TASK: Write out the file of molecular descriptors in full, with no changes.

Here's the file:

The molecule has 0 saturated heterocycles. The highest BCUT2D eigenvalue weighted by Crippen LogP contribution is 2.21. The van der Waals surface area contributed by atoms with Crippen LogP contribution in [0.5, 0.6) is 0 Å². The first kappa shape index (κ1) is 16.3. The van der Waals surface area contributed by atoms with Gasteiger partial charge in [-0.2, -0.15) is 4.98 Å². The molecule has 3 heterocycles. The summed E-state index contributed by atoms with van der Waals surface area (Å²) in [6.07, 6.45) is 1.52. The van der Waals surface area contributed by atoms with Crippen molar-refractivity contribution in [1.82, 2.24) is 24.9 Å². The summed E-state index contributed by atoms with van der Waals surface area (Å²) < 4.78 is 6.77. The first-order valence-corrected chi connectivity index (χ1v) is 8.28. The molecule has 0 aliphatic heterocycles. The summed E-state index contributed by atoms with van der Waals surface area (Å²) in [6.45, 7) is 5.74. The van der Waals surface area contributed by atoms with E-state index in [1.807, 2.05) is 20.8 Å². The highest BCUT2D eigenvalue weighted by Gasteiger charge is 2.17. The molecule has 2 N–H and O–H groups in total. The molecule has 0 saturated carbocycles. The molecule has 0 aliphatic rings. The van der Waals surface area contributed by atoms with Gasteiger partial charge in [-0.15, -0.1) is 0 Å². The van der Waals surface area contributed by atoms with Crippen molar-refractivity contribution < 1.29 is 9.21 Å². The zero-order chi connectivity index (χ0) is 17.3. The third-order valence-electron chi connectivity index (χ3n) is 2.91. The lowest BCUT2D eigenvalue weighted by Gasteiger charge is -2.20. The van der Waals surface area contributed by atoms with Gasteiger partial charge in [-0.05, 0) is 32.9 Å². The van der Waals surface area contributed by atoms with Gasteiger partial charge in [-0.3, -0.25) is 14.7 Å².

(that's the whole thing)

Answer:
The molecule has 0 saturated heterocycles. The highest BCUT2D eigenvalue weighted by Crippen LogP contribution is 2.21. The van der Waals surface area contributed by atoms with Crippen LogP contribution in [0.5, 0.6) is 0 Å². The first kappa shape index (κ1) is 16.3. The van der Waals surface area contributed by atoms with Gasteiger partial charge in [-0.2, -0.15) is 4.98 Å². The molecule has 3 heterocycles. The summed E-state index contributed by atoms with van der Waals surface area (Å²) in [6.07, 6.45) is 1.52. The van der Waals surface area contributed by atoms with Crippen molar-refractivity contribution in [1.82, 2.24) is 24.9 Å². The summed E-state index contributed by atoms with van der Waals surface area (Å²) < 4.78 is 6.77. The first-order valence-corrected chi connectivity index (χ1v) is 8.28. The molecule has 0 aliphatic heterocycles. The summed E-state index contributed by atoms with van der Waals surface area (Å²) in [6.45, 7) is 5.74. The van der Waals surface area contributed by atoms with E-state index in [1.807, 2.05) is 20.8 Å². The highest BCUT2D eigenvalue weighted by Gasteiger charge is 2.17. The molecule has 2 N–H and O–H groups in total. The molecule has 0 saturated carbocycles. The molecule has 0 aliphatic rings. The van der Waals surface area contributed by atoms with Gasteiger partial charge in [-0.15, -0.1) is 0 Å². The van der Waals surface area contributed by atoms with Crippen molar-refractivity contribution < 1.29 is 9.21 Å². The zero-order chi connectivity index (χ0) is 17.3. The third-order valence-electron chi connectivity index (χ3n) is 2.91. The lowest BCUT2D eigenvalue weighted by Gasteiger charge is -2.20. The van der Waals surface area contributed by atoms with Gasteiger partial charge in [-0.05, 0) is 32.9 Å². The van der Waals surface area contributed by atoms with Gasteiger partial charge in [-0.3, -0.25) is 14.7 Å².